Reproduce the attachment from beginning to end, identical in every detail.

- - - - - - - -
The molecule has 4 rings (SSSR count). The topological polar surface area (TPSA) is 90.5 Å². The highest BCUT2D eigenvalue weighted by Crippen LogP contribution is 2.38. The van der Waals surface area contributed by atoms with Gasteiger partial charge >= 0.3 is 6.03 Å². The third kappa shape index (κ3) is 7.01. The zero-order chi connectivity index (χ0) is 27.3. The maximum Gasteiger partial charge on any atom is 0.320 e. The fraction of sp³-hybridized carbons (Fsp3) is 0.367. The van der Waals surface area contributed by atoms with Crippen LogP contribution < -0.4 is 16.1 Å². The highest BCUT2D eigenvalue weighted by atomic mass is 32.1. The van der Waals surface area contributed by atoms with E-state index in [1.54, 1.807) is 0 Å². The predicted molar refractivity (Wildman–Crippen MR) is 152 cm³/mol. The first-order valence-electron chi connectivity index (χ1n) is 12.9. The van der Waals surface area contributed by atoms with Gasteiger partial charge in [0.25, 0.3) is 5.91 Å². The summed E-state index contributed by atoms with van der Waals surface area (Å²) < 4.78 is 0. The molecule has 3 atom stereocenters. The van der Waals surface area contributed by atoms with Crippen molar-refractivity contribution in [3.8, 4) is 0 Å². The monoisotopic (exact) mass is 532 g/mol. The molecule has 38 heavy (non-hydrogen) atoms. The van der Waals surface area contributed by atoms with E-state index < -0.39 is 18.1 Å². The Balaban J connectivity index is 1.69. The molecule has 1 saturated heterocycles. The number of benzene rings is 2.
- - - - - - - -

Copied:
The molecule has 4 rings (SSSR count). The topological polar surface area (TPSA) is 90.5 Å². The highest BCUT2D eigenvalue weighted by Crippen LogP contribution is 2.38. The van der Waals surface area contributed by atoms with Gasteiger partial charge >= 0.3 is 6.03 Å². The third kappa shape index (κ3) is 7.01. The zero-order chi connectivity index (χ0) is 27.3. The maximum Gasteiger partial charge on any atom is 0.320 e. The fraction of sp³-hybridized carbons (Fsp3) is 0.367. The van der Waals surface area contributed by atoms with Crippen LogP contribution < -0.4 is 16.1 Å². The highest BCUT2D eigenvalue weighted by atomic mass is 32.1. The van der Waals surface area contributed by atoms with E-state index in [1.54, 1.807) is 0 Å². The predicted molar refractivity (Wildman–Crippen MR) is 152 cm³/mol. The first-order valence-electron chi connectivity index (χ1n) is 12.9. The van der Waals surface area contributed by atoms with Gasteiger partial charge in [0.25, 0.3) is 5.91 Å². The summed E-state index contributed by atoms with van der Waals surface area (Å²) < 4.78 is 0. The molecule has 3 atom stereocenters. The van der Waals surface area contributed by atoms with Crippen molar-refractivity contribution in [3.8, 4) is 0 Å². The monoisotopic (exact) mass is 532 g/mol. The molecule has 38 heavy (non-hydrogen) atoms. The van der Waals surface area contributed by atoms with E-state index < -0.39 is 18.1 Å². The Balaban J connectivity index is 1.69. The molecule has 1 saturated heterocycles. The number of benzene rings is 2.